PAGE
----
Chapter 2: Service Transition, Change, and the Service Desk

As I was preparing to write this chapter, I spoke with several IT practitioners who indicated that they were using ITIL. Most of them indicated they were using ITIL V2. I was somewhat surprised that when I asked them when they were moving to ITIL V3, most answered something to the effect of, “We went through enough pain with ITIL V2. What’s the point of moving to V3 if we already have built our service processes around V2? What’s the big difference?”

ITIL V3 Perspective of Service Transition

So, what is the big difference between ITIL V2 and ITIL V3? I discussed the differences Chapter 1; however, it is worth taking a closer look at the differences as they reflect the changes in business focus. Table 2.1 compares and contrasts the high-level business issues for ITIL V2 and ITIL V3.

Chapter 3: Service Operations and Business Service Management

Before launching into a discussion of Service Operations, let’s first step back and think about what the term means to level-set our discussion. Your Service Operations are basically what you are doing on a day-to-day basis to take care of business, which include providing effective and efficient delivery and support of services to ensure the business meets its goals and objectives.

With regard to IT, Service Operations is doing what you can each day to ensure value for your internal business customers, your organization’s external customers, and your service providers. Service Operations is where you demonstrate to your customer the quality and value of IT to the business. It is where you deliver on your IT service level promises.

As an IT leader, you want your Service Operations to be stable, scalable, allow for design changes as necessary to support the business as it changes and grows, and to stay within the predefined service level agreements (SLAs). How do you do so effectively and efficiently? This chapter explores detailed process guidelines, tools, and methods for handling Service Operations from not only a reactive perspective but also from the oft-overlooked proactive viewpoint.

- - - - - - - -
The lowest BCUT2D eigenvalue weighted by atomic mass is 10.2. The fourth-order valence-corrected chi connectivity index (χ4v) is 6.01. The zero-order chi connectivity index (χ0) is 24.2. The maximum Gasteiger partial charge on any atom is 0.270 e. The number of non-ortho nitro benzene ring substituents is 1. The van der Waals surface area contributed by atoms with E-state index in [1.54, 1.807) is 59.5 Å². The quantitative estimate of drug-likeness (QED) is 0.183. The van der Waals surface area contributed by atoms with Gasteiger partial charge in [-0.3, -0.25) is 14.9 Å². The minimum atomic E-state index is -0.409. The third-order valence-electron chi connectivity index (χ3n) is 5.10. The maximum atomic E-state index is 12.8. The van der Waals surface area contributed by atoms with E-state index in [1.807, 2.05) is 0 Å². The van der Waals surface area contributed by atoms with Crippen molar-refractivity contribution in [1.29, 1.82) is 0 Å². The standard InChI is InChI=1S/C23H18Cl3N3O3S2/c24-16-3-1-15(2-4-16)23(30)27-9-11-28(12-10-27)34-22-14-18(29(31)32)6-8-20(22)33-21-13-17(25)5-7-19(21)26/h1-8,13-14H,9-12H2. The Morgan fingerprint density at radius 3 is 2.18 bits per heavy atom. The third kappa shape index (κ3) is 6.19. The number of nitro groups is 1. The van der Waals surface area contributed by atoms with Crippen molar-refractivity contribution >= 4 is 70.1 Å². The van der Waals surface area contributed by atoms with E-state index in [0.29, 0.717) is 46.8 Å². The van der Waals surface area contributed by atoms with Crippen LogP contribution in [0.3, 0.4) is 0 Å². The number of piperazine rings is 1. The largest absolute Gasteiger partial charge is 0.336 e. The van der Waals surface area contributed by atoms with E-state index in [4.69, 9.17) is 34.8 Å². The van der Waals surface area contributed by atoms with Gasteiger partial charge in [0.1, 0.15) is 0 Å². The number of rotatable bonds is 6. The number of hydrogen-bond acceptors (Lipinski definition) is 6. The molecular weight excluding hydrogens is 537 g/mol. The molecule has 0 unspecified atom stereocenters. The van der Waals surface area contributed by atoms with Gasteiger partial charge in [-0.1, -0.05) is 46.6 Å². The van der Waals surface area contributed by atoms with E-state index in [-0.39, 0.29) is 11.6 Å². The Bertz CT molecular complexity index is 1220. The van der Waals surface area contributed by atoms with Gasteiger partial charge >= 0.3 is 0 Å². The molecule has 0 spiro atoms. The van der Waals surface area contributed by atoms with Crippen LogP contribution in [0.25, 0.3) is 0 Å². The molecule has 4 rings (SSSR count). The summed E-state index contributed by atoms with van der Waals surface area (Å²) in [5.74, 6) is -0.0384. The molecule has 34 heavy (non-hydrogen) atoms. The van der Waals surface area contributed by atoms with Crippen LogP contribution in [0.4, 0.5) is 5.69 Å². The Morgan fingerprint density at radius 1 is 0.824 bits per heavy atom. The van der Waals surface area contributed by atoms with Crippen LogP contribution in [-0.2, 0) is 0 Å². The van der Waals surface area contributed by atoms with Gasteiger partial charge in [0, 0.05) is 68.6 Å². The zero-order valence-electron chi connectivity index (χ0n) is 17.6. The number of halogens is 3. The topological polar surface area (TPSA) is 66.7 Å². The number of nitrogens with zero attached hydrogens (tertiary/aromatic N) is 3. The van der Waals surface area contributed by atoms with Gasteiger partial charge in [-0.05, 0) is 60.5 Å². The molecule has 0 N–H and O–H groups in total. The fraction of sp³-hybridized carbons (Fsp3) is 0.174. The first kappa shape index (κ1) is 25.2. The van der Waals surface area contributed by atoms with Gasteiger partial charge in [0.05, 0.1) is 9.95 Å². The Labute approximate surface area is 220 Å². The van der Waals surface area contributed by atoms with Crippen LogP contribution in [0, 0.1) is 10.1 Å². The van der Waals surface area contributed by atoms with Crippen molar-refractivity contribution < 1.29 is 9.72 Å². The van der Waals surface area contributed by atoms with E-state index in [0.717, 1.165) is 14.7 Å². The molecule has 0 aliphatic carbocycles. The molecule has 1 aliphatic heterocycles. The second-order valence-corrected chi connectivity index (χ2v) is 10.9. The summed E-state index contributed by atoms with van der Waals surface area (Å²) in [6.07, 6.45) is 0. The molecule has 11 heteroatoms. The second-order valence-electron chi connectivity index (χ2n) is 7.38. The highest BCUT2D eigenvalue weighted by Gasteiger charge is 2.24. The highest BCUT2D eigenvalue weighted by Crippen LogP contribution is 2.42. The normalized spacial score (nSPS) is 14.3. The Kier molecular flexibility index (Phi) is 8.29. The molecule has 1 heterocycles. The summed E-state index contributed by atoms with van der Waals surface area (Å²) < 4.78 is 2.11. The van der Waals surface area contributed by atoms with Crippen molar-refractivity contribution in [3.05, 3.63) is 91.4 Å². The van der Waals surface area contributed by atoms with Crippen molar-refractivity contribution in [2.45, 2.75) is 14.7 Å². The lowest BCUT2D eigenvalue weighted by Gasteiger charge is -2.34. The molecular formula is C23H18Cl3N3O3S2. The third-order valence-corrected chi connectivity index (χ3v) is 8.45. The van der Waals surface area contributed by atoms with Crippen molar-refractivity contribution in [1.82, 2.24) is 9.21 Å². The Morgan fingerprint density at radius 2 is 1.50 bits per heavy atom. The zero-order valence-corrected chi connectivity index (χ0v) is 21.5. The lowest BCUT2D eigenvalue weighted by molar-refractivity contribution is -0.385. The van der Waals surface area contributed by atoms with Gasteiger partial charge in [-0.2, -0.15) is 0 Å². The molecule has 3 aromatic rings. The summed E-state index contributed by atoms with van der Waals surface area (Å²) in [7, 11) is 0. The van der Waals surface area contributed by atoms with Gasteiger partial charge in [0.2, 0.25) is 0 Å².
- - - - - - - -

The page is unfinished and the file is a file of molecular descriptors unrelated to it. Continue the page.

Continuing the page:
Chapter 4: Automating the Service Life Cycle

A significant benefit of ITIL V3 is how it aligns IT throughout the entire business enterprise by looking at the IT Service Lifecycle and promoting Continual Service Improvement (CSI).

The Office of Government Commerce (OGC) defines CSI as, “A stage in the Lifecycle of an IT service and the title of one of the Core ITIL publications. Continual Service Improvement is responsible for managing improvements to IT Service Management processes and IT Services. The Performance of the IT Service Provider is continually measured and improvements are made to Processes, IT Services and IT Infrastructure in order to increase Efficiency, Effectiveness and Cost Effectiveness.” As a quick recap of some of the concepts covered in the previous chapters, the primary change from ITIL V2 to ITIL V3 is that the processes defined within ITIL V2 were taken and structured around a Service Lifecycle within ITIL V3 to better align with how business works and to put more focus on service as opposed to separate processes.

Of course, the processes and functions are important, and necessary, but they are secondary to delivering and supporting the services. Under ITIL V3, processes exist to plan for, deliver, and support IT services, making the Service Catalog a key component of IT Service Management (ITSM).